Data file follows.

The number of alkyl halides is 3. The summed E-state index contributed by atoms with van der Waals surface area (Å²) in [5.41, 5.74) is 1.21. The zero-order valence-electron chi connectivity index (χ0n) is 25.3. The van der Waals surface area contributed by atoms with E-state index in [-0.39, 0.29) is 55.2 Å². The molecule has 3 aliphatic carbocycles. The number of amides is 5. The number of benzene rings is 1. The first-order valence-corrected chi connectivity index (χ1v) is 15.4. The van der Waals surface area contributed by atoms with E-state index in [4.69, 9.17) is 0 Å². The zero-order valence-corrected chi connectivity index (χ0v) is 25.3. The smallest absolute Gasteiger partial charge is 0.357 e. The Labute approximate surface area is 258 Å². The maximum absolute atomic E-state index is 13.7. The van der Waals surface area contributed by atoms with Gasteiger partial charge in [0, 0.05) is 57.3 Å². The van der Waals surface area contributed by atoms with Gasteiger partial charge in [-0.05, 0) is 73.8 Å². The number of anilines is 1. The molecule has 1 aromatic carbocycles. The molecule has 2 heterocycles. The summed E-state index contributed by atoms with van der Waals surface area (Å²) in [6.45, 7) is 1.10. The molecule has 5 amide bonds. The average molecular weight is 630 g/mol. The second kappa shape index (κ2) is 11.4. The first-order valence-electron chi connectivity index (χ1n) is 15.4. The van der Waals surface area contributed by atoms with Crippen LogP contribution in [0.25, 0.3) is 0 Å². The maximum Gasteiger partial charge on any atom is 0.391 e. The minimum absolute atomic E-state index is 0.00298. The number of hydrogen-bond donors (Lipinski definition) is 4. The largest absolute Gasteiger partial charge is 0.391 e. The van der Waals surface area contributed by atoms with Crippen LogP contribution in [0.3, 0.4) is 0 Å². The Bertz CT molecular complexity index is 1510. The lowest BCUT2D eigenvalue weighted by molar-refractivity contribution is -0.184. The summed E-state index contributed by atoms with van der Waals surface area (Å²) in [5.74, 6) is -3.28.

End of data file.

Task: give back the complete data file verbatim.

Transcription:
The number of alkyl halides is 3. The summed E-state index contributed by atoms with van der Waals surface area (Å²) in [5.41, 5.74) is 1.21. The zero-order valence-electron chi connectivity index (χ0n) is 25.3. The van der Waals surface area contributed by atoms with E-state index in [-0.39, 0.29) is 55.2 Å². The molecule has 3 aliphatic carbocycles. The number of amides is 5. The number of benzene rings is 1. The first-order valence-corrected chi connectivity index (χ1v) is 15.4. The van der Waals surface area contributed by atoms with E-state index in [4.69, 9.17) is 0 Å². The zero-order valence-corrected chi connectivity index (χ0v) is 25.3. The smallest absolute Gasteiger partial charge is 0.357 e. The Labute approximate surface area is 258 Å². The maximum absolute atomic E-state index is 13.7. The van der Waals surface area contributed by atoms with Gasteiger partial charge in [0, 0.05) is 57.3 Å². The van der Waals surface area contributed by atoms with Gasteiger partial charge in [-0.05, 0) is 73.8 Å². The number of anilines is 1. The molecule has 1 aromatic carbocycles. The molecule has 2 heterocycles. The summed E-state index contributed by atoms with van der Waals surface area (Å²) in [6.45, 7) is 1.10. The molecule has 5 amide bonds. The average molecular weight is 630 g/mol. The second kappa shape index (κ2) is 11.4. The first-order valence-electron chi connectivity index (χ1n) is 15.4. The van der Waals surface area contributed by atoms with Crippen LogP contribution in [0.25, 0.3) is 0 Å². The maximum Gasteiger partial charge on any atom is 0.391 e. The minimum absolute atomic E-state index is 0.00298. The number of hydrogen-bond donors (Lipinski definition) is 4. The largest absolute Gasteiger partial charge is 0.391 e. The van der Waals surface area contributed by atoms with Crippen LogP contribution in [0.3, 0.4) is 0 Å². The Bertz CT molecular complexity index is 1510. The lowest BCUT2D eigenvalue weighted by molar-refractivity contribution is -0.184. The summed E-state index contributed by atoms with van der Waals surface area (Å²) in [5.74, 6) is -3.28.